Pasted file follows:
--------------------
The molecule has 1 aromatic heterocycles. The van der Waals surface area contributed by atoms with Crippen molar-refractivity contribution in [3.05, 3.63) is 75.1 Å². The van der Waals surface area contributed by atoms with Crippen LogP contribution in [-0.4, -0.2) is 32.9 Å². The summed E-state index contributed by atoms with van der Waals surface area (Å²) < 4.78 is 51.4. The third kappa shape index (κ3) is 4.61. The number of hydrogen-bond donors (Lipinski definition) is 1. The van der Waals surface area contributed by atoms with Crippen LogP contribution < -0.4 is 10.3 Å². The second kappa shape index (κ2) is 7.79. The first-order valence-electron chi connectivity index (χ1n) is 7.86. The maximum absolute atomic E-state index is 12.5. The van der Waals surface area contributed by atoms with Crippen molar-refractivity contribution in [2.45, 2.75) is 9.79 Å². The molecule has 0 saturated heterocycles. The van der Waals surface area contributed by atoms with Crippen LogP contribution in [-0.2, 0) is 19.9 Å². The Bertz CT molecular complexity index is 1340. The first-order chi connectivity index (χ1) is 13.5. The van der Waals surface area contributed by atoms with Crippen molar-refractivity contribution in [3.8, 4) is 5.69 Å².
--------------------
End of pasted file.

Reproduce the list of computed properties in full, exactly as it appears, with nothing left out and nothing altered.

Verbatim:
The molecule has 1 aromatic heterocycles. The van der Waals surface area contributed by atoms with Crippen molar-refractivity contribution in [3.05, 3.63) is 75.1 Å². The van der Waals surface area contributed by atoms with Crippen LogP contribution in [-0.4, -0.2) is 32.9 Å². The summed E-state index contributed by atoms with van der Waals surface area (Å²) < 4.78 is 51.4. The third kappa shape index (κ3) is 4.61. The number of hydrogen-bond donors (Lipinski definition) is 1. The van der Waals surface area contributed by atoms with Crippen LogP contribution < -0.4 is 10.3 Å². The second kappa shape index (κ2) is 7.79. The first-order valence-electron chi connectivity index (χ1n) is 7.86. The maximum absolute atomic E-state index is 12.5. The van der Waals surface area contributed by atoms with Crippen molar-refractivity contribution in [2.45, 2.75) is 9.79 Å². The molecule has 0 saturated heterocycles. The van der Waals surface area contributed by atoms with Crippen LogP contribution in [-0.2, 0) is 19.9 Å². The Bertz CT molecular complexity index is 1340. The first-order chi connectivity index (χ1) is 13.5. The van der Waals surface area contributed by atoms with Crippen molar-refractivity contribution in [3.8, 4) is 5.69 Å².